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Companion Rescue

Fine Search

Now it's time to slow down. The fine search requires careful and precise movements. Being accurate at this phase will make your probe search more effective.

Use a systematic bracketing pattern to find the closest point to the victim. Keep the transceiver steady. Don't change its orientation or its distance from the debris surface.

Only one person should perform the fine search; others should assemble probes and shovels. The video and images on this page demonstrate how to perform a fine search. When you're as close as possible, mark the spot well and start the next phase of the companion rescue.

Backcountry Learning

Tap or hover over the icons to find out more.

Diagram shows how to conduct a fine search with a transceiver If the numbers on your screen increase, stop and reverse your direction. Move with your transceiver carefully back to your lowest reading. Continue with a systematic bracketing pattern to find the lowest possible reading. A marker on the mapKeep on moving the transceiver in the same direction if the numbers are decreasing. A marker on the mapOnce you have determined the lowest distance reading, mark this location and call for a probe. A marker on the mapMove your transceiver slowly throughout the fine search. This will improve your accuracy and save time in the long run. A marker on the mapDo not rotate your transceiver. Keep your transceiver facing the same direction throughout the fine search. Once you're close to the signal, rotating the transceiver will alter your distance readings. A marker on the mapHold your transceiver at a constant distance from the snow. Any changes in height will affect your distance readings and your accuracy. A marker on the map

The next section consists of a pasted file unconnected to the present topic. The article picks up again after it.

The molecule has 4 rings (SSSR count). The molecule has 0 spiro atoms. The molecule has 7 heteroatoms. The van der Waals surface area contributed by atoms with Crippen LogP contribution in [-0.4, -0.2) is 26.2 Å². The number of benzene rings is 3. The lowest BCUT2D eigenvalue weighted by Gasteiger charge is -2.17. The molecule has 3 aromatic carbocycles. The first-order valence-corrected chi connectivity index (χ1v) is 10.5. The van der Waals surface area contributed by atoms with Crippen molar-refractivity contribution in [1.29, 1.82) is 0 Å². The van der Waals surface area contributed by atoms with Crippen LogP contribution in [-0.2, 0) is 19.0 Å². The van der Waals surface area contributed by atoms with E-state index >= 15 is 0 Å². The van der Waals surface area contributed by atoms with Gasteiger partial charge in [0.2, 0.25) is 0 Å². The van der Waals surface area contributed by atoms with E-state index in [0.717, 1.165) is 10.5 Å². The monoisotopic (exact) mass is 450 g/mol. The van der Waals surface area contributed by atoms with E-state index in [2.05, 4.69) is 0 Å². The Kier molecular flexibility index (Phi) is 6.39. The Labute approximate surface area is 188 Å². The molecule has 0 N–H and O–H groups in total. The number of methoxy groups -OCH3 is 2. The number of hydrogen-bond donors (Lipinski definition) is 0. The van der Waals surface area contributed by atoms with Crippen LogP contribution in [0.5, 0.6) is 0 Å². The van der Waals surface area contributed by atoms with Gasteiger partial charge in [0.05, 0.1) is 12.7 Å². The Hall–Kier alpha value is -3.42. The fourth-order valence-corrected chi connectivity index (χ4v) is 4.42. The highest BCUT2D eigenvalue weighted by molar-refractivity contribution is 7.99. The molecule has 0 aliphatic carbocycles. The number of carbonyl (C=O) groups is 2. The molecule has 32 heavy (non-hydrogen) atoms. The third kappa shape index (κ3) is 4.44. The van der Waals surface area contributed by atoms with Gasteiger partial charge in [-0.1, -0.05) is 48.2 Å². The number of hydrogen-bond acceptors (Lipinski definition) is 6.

Backcountry Learning

See the fine search in action.

Backcountry Learning